Seminar ideas: laundry

Think of the jumble of points you want to write about as though they were a pile of dirty laundry. You need to break the laundry down into separate piles so that, for instance, whites and coloureds are washed separately. In the same way, you need to sort the points into sections and paragraphs. The labels for each pile are analogous to the headings and sub-headings under which you will write about each point.

So your document begins with two headings:

1. Whites

2. Coloureds

Where, then, do you put grey items? The discussion should bring out the fact that this will depend on your purpose in sorting the items. Coloured pieces are kept separate to avoid staining white linen, so the greys will go into whichever pile you intend to wash them with.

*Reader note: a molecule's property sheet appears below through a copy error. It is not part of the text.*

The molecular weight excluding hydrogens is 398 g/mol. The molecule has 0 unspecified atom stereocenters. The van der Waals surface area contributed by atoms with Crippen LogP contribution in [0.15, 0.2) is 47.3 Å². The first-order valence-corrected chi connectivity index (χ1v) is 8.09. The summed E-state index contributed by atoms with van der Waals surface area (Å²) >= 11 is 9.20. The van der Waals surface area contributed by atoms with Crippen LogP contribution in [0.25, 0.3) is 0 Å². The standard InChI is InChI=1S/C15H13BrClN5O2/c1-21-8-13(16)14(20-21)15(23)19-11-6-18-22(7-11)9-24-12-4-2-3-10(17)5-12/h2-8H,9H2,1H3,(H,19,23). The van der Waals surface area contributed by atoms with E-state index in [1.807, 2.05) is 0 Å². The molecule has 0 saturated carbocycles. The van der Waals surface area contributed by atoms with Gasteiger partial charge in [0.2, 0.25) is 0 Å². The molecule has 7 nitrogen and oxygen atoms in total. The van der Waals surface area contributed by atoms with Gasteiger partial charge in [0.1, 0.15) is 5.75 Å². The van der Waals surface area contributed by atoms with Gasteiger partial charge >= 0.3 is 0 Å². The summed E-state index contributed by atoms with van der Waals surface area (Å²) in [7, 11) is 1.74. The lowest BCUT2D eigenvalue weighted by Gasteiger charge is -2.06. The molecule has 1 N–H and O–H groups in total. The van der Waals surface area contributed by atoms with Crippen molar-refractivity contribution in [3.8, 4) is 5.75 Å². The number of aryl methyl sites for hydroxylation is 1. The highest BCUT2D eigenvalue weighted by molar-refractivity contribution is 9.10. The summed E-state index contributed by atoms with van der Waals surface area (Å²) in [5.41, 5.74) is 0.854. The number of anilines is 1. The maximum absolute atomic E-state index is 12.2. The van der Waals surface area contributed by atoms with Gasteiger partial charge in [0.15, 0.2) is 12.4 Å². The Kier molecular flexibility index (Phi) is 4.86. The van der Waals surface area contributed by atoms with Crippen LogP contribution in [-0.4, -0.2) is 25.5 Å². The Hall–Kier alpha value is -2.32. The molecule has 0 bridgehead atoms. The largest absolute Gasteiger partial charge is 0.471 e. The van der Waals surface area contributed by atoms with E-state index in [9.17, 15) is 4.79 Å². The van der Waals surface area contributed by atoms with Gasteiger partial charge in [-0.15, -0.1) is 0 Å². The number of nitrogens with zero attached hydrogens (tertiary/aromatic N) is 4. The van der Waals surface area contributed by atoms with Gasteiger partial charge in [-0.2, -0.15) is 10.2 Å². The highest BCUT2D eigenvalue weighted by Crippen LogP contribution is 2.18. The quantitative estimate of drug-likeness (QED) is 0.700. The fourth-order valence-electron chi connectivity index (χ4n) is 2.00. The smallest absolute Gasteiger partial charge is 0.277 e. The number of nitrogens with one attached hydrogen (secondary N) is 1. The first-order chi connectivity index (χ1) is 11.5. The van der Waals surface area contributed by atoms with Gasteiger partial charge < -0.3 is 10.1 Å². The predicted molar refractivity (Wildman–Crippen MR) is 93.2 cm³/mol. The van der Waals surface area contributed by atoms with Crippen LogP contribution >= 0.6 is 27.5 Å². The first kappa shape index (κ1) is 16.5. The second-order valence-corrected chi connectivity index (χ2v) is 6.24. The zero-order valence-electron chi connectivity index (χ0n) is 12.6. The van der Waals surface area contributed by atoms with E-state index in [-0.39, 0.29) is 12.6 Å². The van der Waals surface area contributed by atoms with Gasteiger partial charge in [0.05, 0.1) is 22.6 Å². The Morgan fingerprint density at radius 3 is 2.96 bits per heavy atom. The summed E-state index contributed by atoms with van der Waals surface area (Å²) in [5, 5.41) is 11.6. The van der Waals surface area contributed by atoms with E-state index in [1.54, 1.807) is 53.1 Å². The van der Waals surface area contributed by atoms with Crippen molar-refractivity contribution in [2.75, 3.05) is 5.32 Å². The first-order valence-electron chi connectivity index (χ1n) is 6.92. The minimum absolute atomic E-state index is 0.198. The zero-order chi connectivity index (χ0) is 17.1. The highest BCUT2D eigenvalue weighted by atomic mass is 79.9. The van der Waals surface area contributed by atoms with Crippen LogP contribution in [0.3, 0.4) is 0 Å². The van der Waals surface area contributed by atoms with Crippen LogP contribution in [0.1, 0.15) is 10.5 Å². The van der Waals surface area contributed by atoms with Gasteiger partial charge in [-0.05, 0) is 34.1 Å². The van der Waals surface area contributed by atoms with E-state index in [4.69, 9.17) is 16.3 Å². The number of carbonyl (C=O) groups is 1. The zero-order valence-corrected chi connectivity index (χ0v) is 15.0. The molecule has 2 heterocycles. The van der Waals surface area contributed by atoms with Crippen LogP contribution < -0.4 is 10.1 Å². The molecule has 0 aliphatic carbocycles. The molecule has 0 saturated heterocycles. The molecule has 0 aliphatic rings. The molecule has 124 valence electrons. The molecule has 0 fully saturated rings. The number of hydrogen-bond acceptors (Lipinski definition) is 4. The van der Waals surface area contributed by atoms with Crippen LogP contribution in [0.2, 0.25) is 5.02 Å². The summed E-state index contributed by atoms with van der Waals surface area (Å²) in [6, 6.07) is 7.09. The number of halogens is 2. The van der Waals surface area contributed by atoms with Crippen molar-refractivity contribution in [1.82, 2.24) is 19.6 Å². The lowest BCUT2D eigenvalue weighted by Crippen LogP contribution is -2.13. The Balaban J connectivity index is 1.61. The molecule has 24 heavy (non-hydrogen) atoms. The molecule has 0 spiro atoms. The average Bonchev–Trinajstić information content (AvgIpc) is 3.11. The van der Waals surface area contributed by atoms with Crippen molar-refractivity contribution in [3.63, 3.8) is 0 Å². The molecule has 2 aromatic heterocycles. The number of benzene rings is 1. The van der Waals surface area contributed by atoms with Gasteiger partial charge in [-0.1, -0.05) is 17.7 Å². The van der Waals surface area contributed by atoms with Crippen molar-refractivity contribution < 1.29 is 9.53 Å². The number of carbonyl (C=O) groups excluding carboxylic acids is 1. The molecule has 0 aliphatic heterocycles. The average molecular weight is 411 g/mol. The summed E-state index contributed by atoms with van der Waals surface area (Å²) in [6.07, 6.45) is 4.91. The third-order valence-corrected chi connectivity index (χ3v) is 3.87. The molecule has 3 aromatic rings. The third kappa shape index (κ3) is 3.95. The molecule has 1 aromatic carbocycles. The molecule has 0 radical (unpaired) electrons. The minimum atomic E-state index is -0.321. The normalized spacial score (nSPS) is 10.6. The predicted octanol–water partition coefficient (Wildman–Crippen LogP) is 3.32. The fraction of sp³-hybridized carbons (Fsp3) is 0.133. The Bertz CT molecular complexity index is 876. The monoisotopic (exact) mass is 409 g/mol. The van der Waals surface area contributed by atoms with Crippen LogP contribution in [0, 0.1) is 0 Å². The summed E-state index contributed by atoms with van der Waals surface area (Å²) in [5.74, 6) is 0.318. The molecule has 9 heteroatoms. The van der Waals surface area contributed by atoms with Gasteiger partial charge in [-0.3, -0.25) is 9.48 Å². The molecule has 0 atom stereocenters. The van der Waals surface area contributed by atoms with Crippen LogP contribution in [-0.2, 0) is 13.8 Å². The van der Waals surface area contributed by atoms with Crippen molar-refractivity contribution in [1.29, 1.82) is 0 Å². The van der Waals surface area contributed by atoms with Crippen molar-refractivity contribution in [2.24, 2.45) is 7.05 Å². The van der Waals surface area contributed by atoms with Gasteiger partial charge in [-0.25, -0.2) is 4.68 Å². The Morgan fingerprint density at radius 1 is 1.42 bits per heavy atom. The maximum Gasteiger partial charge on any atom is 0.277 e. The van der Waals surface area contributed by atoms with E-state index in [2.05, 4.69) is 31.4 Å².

Let's assume that greys are to be washed with whites, and put them in that pile. You now have a pile labelled whites containing whites and greys. How best to correct this so that the heading reflects the contents accurately and comprehensively? Is there is a generic term for whites and greys? Or would it be better to head this sub-section others?

Next you find a red woolen jersey. Where does that go? As it would shrink if washed with the linen it will need a new pile, so our document might now have a table of contents something like this:

1. Coloureds
(A) Linen
(B) Wool
2. Others

Then comes a suit. But that has to go the dry-cleaners rather than the launderette, so the document must be re-organized:

1. Washing
(A) Coloureds
(a) Linen
(b) Wool
(B) Others
2. Dry cleaning

Once everything has been cleaned you will have to re-sort it to put away, and the different purpose will dictate different headings:

1. Wardrobe
(A) Phil's side
(B) Liz's side
2. Chest of drawers
(A) Phil's drawer
(B) Liz's drawer

The laundry analogy on which I based this exercise was suggested to me by Professor J. Kimble of the Thomas M. Cooley Law School.

Seminar ideas menupadding Main menu